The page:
Friday, August 18, 2006

I gave up playing wargames many years ago when I found that they had to resort to artificial contrivances to attempt to simulate the elements of logistics, intelligence, convergence and sacrifice that dominate military success factors. A decade and a bit ago I tried a computer wargame ("V for Victory: Velikiye Luki"), but with perfect intelligence, I knew where the computer opponent's fixed supply lines were, so with some sacrifices to breakthrough the lines, I converged on these and before the end of the game all enemy units were eliminated. This would be an impossible outcome in the real situation.

In recent years one of the best writers on military related issues has been Martin Van Creveld. He has produced two landmark books, Transformation of War (1991) and Supplying War (1976, new issue 2004), the latter covering the mostly ignored but crucial issue of logistics. For well-thought-out discussion on these writings, see this:

The Van Creveld Factor

Here are two fascinating sets of insights by Van Creveld, with the warning that he can be a "controversialist" as the above referenced discussion notes.

Interview with Van Creveld

As history since Hiroshima shows, the best, perhaps the only, way to curb war is to deter it with such overwhelming force as to turn it from a struggle into suicide. The best way to mitigate it is to use all possible means to bring it to a speedy end. I think both Clausewitz and Sun Tzu would agree on these points.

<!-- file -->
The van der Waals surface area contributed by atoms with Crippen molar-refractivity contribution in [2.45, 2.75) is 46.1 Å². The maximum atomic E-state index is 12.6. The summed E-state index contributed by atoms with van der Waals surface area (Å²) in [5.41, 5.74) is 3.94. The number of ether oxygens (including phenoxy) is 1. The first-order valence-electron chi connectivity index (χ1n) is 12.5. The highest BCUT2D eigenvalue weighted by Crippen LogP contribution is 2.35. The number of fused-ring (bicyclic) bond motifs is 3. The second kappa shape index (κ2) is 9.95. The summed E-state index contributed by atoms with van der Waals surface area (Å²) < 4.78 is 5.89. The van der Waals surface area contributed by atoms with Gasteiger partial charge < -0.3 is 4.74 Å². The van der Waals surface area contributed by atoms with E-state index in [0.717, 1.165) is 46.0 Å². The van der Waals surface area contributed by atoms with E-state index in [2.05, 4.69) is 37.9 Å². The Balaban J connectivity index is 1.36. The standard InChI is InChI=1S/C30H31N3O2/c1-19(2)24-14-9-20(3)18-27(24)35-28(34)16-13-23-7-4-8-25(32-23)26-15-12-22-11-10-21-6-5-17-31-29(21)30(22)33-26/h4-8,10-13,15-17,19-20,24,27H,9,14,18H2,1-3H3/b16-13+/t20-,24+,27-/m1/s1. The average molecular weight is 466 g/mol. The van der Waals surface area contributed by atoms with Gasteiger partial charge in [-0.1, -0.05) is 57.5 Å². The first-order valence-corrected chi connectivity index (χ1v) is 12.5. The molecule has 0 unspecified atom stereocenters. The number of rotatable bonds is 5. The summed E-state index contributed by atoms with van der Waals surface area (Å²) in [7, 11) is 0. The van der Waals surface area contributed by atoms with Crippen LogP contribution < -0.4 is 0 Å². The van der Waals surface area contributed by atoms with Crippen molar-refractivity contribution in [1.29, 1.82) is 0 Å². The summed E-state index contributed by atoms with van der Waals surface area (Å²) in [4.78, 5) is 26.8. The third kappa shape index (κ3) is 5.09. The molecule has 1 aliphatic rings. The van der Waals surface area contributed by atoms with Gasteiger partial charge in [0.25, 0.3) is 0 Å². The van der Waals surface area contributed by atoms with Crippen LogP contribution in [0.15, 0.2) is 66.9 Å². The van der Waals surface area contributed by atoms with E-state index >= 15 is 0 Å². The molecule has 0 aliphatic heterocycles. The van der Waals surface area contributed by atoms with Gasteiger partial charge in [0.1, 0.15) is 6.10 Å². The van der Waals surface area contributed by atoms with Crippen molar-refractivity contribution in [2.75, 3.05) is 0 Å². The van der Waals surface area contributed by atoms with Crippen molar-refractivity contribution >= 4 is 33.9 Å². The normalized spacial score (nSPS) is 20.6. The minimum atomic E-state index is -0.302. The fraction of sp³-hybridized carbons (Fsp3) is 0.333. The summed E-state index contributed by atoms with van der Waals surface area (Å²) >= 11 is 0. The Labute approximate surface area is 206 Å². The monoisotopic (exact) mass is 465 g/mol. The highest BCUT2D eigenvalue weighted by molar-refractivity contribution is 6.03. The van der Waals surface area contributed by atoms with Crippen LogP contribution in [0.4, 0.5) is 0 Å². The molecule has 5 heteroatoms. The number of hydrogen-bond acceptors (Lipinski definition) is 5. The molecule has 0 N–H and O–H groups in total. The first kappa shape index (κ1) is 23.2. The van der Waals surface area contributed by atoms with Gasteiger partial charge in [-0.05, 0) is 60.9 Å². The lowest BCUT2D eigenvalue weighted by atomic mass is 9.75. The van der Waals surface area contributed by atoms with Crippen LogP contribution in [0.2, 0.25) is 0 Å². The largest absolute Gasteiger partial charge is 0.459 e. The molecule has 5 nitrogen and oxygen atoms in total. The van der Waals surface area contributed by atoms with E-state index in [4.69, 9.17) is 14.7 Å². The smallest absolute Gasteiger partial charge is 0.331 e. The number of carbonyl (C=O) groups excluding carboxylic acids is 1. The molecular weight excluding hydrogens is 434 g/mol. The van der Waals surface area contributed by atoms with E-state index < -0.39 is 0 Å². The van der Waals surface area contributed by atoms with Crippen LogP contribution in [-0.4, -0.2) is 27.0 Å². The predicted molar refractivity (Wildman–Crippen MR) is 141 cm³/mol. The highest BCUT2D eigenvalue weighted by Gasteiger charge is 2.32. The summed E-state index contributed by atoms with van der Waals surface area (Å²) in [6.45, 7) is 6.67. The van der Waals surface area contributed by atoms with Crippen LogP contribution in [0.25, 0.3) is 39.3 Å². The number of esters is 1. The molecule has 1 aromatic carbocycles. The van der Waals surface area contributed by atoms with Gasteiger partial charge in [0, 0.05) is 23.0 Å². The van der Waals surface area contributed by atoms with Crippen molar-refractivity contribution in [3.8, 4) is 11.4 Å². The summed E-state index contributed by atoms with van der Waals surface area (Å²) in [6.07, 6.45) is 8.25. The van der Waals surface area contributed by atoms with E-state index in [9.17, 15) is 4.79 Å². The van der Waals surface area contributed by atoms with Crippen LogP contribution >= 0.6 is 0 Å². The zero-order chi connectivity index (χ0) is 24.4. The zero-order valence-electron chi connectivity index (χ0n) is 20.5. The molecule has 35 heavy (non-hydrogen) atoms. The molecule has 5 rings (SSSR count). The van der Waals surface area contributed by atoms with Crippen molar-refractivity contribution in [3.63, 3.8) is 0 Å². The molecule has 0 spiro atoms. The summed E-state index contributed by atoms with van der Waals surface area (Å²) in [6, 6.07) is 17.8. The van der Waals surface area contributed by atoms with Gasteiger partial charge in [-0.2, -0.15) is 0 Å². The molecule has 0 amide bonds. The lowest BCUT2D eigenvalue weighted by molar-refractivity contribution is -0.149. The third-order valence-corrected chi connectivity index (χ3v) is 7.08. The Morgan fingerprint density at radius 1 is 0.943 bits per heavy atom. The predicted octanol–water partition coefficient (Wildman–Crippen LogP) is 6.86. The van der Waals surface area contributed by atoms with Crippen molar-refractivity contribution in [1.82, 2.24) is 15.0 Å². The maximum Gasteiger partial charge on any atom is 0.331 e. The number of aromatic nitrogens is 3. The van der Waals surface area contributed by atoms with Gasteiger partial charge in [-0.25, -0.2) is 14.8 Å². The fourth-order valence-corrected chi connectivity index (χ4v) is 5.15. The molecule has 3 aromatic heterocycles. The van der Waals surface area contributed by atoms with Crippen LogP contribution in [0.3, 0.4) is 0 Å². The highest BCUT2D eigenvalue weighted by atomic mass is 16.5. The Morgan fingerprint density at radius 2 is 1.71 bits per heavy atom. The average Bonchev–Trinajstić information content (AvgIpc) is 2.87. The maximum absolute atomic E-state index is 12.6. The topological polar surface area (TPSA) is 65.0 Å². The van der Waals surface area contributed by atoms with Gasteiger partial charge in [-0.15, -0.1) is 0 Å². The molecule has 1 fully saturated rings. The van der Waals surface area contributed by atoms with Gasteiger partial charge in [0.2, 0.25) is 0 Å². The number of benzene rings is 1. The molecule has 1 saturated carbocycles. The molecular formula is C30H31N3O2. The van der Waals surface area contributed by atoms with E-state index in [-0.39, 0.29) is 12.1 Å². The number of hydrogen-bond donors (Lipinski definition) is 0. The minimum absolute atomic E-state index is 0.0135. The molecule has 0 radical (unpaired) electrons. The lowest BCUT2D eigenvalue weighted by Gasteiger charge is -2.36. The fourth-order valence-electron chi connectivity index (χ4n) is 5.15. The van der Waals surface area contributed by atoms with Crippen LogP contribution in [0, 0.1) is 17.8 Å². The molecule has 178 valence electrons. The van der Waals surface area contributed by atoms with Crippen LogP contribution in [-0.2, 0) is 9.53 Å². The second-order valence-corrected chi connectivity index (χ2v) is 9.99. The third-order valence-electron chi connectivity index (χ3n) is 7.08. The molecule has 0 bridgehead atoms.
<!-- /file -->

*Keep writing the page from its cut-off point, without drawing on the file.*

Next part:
Then in a masterpiece article covering all the key elements, Van Creveld nails it:

Why Iraq Will End as Vietnam Did
In international life, an armed force that keeps beating down on a weaker opponent will be seen as committing a series of crimes; therefore it will end up by losing the support of its allies, its own people, and its own troops. Depending on the quality of the forces - whether they are draftees or professionals, the effectiveness of the propaganda machine, the nature of the political process, and so on - things may happen quickly or take a long time to mature. However, the outcome is always the same. He (or she) who does not understand this does not understand anything about war; or, indeed, human nature.

Wargames show the direct military outcome, but they do not show the longer term human one.


Post a Comment

<< Home